Ibid.

Why does the Mother come here? To help us strive with our darkness and our pain.

She took again her divine unfinished task:
Ibid.

The unfinished task of realising here the glory of the Divine, perfection here in forms made of clay. That is the goal, that is the purpose for which she keeps coming; and this time again she has come.

Survivor of death and the aeonic years,
Once more with her fathomless heart she fronted Time.
Again there was renewed, again revealed
The ancient closeness by earth-vision veiled,
The secret contact broken off in Time,
A consanguinity of earth and heaven,
Between the human portion toiling here
And an as yet unborn and limitless Force.
[Bk 4, Canto 1, p. 353]

A then few lines later, he says:

For since upon this blind and whirling globe
Earth-plasm first quivered with the illumining mind
And life invaded the material sheath
Afflicting Inconscience with the need to feel,
Since in Infinity’s silence woke a word,
A Mother-wisdom works in Nature’s breast
To pour delight on the heart of toil and want
And press perfection on life’s stumbling powers,
Impose heaven-sentience on the obscure abyss
And make dumb Matter conscious of its God.
[Bk 4, Canto 1, p. 353-354]

To make the dumb matter conscious of the God that is involved in matter: this is the purpose of evolution. Evolution is not just a mechanical unfoldment of some energy that is implicit, that is hidden in nature, in matter. It is the holocaust of the Supreme; it is the Supreme who has become the inconscient. So earth and matter are none else but God himself who has taken this form, and gradually he is unfolding himself, he is growing towards his superconscience.

Although our fallen minds forget to climb,
Although our human stuff resists or breaks,
She keeps her will that hopes to divinise clay;
[Bk 4, Canto 1, p. 354]

We forget why we are here, we are lost in the supermarkets, but she keeps her will and she comes back and lifts us, pushes us.

Failure cannot repress, defeat o’erthrow;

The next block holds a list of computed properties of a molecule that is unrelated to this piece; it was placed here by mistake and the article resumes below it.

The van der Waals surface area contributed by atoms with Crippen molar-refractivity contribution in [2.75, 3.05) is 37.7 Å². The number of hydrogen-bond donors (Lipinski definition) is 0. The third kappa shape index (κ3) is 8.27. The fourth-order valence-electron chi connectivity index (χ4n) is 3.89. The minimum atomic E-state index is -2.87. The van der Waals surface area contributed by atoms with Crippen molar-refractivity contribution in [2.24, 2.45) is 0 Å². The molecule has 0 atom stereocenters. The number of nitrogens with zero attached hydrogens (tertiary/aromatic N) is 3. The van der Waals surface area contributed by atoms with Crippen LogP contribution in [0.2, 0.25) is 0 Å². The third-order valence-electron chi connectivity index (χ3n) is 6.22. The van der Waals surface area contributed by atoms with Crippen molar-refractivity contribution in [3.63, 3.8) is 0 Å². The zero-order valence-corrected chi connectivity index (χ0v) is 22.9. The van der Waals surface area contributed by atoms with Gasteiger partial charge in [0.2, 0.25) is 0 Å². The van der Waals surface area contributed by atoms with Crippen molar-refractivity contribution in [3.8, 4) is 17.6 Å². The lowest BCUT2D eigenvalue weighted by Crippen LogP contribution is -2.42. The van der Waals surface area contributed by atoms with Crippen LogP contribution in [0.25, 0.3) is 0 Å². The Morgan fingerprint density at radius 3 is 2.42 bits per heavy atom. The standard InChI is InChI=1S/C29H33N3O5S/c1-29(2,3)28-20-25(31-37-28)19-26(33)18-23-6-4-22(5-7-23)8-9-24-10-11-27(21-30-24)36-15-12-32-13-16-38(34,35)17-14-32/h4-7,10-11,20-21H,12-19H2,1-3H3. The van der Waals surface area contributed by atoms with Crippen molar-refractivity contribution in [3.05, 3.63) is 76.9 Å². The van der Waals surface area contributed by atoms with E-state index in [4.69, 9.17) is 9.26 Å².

Ibid.

Failure cannot repress her, defeats cannot overthrow her will.

Time cannot weary her nor the Void subdue,
The ages have not made her passion less;
Ibid.

She is not saying, “Oh, how often do I have to come? How dumb is man?” She comes like a mother, and every time she brings all heaven’s love.

No victory she admits of Death or Fate.
Always she drives the soul to new attempt;
Always her magical infinitude
Forces to aspire the inert brute elements;
As one who has all infinity to waste,
She scatters the seed of the Eternal’s strength
On a half-animate and crumbling mould,
Plants heaven’s delight in the heart’s passionate mire,
Pours godhead’s seekings into a bare beast frame,
Hides immortality in a mask of death.
[Bk 4, Canto 1, p. 354]

This is what she has done.

Once more that Will put on an earthly shape.
Ibid.

That Will which has been repeatedly coming to us, which was repeatedly giving us this push, the Supreme Mother’s Will once more put on an earthly shape.

A Mind empowered from Truth’s immutable seat
Was framed for vision and interpreting act
And instruments were sovereignly designed
To express divinity in terrestrial signs.
Outlined by the pressure of this new descent
A lovelier body formed than earth had known.
Ibid.

So the body was formed, the kind of body the earth had never known before. You see how he described the seasons. He comes to Spring, and then he introduces Savitri’s birth and immediately talks about the significance of her birth in these terms. We are told that Savitri’s birth is in fact the birth of an Avatar. Savitri is an Avatar: it is the Supreme Mother who has been born.